Labor Day will upon us, marking the end of summer.  But that will not be the end of travel as the school year begins in late summer, Thanksgiving comes in late fall, and Christmas-New Years in early winter.

Whatever the season, there are many dangers while traveling.  One of these is man-made.

 Road Rage!  

Below is a great clip on how to deescalate and prevent a regretful confrontation:



The Disney's movie Frozen (2013), had it right

Let it go ...

[for video clip:  Disney's Frozen "Let It Go" Sequence Performed by Idina Menzel]

Driving is more than just reading signs.  It's about good manners and caring. For the rest of the story, check out:  The 10 Unwritten Road Commandments

Travel mercies ...

Likewise, when traveling, wearing a seat beat saves lives during those unfortunate times when there is an accident.  The public service ad reminds us of this.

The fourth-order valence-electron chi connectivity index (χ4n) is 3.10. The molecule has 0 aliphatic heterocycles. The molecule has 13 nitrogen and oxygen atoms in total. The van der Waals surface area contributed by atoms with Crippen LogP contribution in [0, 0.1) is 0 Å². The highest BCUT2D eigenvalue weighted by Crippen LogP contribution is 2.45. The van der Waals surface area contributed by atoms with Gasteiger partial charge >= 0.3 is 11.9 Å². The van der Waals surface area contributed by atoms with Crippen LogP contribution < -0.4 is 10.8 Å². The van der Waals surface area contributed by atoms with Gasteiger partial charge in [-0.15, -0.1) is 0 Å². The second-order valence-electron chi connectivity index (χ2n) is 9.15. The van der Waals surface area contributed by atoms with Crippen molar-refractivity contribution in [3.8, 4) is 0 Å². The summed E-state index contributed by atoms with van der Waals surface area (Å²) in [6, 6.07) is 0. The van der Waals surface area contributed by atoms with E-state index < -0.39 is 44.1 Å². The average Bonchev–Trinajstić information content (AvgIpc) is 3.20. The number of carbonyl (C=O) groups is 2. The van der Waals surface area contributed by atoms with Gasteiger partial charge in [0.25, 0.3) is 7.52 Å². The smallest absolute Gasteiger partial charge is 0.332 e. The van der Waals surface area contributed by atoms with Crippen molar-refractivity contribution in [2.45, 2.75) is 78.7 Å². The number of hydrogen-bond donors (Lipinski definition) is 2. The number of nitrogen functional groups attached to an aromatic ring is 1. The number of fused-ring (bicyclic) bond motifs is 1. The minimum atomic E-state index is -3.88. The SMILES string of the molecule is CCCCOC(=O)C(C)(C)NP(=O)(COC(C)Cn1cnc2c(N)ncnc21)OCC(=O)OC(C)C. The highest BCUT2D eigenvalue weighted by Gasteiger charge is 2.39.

Holidays ... everyday  ... keep cool 
as well as the Golden Rule


Do to others as you would have them do to you.


And as always ....

Be Safe!
------------
------------

Previous post in this series:


------------
------------

Tuesday, August 12, 2014

Culture 101 (part 14) - World War I - that Golden Summer of 1914

everystockphoto.com/British WW1 soldiers

English history, anyone?

When I was visiting a Renaissance Festival, one of the players I encountered was an expert in English history.  He invited me to ask him questions about anything in English history.  And I was able to field a few of them, in which he gladly answered.  I confessed that I got most of my background in English history from watching the BBC comedy Blackadder.  He smiled and commented that was a good source.

It started back in the l980s ....

After watching a late night showing of the Blackadder series on PBS, I fell in love with this British comedy.  Later, I purchased the entire set of the four seasons, two specials, and one short movie.  
[reference:  Amazon.com: Black Adder: The Complete Collector's Set]